Russia marks 75 years since the end of the Leningrad siege

Russia marks 75 years since the end of the Leningrad siege
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By Philip Andrew Churm
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Huge parade to mark 75th anniversay of Leningrad siege

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In a huge ceremony, Russians have been marking 75 years since the end of the siege of Leningrad; now St. Petersburg.

It was three quarters of a century ago when Nazi forces were driven away from the city by the Soviet Army.

More than 2,500 soldiers along with military hardware, included a World War Two T-34 tank, paraded through Palace Square in temperatures of minus 18 Celsius.

While the city was under siege by German forces it is thought at least a million residents died from hunger and artillary bombardments.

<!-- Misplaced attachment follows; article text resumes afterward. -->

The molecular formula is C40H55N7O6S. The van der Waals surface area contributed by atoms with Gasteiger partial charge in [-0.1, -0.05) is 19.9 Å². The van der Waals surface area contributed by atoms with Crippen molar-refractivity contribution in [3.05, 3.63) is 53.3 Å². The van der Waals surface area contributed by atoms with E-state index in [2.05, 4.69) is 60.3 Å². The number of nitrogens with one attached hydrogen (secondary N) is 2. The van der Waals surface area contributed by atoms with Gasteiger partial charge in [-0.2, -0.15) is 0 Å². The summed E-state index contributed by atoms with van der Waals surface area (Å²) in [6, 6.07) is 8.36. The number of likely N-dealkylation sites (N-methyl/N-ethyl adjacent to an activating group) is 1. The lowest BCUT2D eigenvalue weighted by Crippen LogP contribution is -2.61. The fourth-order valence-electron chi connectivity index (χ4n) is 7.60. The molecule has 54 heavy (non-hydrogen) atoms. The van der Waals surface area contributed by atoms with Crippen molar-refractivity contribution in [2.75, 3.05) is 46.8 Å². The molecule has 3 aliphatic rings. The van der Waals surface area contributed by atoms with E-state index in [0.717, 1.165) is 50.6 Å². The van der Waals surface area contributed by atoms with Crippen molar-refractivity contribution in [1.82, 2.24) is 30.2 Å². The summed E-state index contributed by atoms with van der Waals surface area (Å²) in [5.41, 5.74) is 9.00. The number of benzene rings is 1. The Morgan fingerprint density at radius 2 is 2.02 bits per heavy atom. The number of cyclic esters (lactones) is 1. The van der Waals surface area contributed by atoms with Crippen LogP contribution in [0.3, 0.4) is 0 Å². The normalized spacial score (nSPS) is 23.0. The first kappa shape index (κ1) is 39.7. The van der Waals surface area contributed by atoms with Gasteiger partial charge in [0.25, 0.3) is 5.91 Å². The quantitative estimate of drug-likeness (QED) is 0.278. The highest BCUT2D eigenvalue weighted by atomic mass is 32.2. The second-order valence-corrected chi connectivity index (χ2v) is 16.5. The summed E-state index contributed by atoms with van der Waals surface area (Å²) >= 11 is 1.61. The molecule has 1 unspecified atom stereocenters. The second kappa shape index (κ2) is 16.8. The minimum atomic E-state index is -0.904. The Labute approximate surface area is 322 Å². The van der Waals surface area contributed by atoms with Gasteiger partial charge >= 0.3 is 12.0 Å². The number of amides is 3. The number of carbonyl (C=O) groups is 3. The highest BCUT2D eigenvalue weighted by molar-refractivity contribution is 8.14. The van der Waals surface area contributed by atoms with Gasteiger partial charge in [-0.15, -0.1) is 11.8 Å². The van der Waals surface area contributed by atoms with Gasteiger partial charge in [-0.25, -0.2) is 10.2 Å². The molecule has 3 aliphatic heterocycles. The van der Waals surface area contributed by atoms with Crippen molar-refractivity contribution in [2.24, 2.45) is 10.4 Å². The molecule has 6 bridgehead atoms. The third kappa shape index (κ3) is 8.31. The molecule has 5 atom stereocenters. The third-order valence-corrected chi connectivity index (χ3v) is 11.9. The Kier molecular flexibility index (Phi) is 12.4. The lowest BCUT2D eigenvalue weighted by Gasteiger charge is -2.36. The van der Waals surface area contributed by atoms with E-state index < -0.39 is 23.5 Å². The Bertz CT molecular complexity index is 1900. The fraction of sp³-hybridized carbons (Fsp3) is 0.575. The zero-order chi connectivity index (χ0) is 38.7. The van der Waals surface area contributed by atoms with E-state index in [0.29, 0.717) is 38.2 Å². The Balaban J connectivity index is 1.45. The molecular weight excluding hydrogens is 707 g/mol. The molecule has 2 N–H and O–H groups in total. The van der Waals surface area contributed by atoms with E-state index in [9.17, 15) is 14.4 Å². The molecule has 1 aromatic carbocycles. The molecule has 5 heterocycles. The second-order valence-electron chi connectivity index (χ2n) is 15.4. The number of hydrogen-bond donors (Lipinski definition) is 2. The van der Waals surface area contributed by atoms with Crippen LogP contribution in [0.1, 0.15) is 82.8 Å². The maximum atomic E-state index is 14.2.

Later, at Piskaryovskoye cemetery, where hundreds of thousands of victims are buried, Russian President Vladimir Putin laid flowers.

Putin did not attend the earlier parade after some groups argued it should be about commemorating victims rather than flaunting military strength.

Putin's older brother was among those who died as a result of deprivation during the two-and-a-half year long siege.

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